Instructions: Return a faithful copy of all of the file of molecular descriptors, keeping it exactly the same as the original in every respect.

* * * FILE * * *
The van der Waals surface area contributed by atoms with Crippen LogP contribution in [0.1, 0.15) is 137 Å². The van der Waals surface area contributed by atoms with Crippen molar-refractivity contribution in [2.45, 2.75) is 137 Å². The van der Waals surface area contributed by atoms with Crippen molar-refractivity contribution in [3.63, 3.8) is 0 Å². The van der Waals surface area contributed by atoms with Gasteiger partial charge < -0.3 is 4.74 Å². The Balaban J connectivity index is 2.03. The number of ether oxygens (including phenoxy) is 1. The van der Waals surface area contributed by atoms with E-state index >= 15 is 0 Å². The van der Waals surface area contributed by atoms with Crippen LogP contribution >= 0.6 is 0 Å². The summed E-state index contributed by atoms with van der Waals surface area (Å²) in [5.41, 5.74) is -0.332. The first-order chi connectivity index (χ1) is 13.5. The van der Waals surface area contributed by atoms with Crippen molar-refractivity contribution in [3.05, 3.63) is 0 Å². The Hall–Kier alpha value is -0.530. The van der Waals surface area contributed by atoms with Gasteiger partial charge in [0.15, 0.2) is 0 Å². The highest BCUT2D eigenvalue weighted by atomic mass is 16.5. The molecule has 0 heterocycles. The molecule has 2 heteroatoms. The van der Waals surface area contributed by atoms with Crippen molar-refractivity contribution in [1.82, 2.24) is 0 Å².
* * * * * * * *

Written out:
The van der Waals surface area contributed by atoms with Crippen LogP contribution in [0.1, 0.15) is 137 Å². The van der Waals surface area contributed by atoms with Crippen molar-refractivity contribution in [2.45, 2.75) is 137 Å². The van der Waals surface area contributed by atoms with Crippen molar-refractivity contribution in [3.63, 3.8) is 0 Å². The van der Waals surface area contributed by atoms with Gasteiger partial charge < -0.3 is 4.74 Å². The Balaban J connectivity index is 2.03. The number of ether oxygens (including phenoxy) is 1. The van der Waals surface area contributed by atoms with E-state index >= 15 is 0 Å². The van der Waals surface area contributed by atoms with Crippen LogP contribution >= 0.6 is 0 Å². The summed E-state index contributed by atoms with van der Waals surface area (Å²) in [5.41, 5.74) is -0.332. The first-order chi connectivity index (χ1) is 13.5. The van der Waals surface area contributed by atoms with Crippen molar-refractivity contribution in [3.05, 3.63) is 0 Å². The Hall–Kier alpha value is -0.530. The van der Waals surface area contributed by atoms with Gasteiger partial charge in [0.15, 0.2) is 0 Å². The highest BCUT2D eigenvalue weighted by atomic mass is 16.5. The molecule has 0 heterocycles. The molecule has 2 heteroatoms. The van der Waals surface area contributed by atoms with Crippen molar-refractivity contribution in [1.82, 2.24) is 0 Å².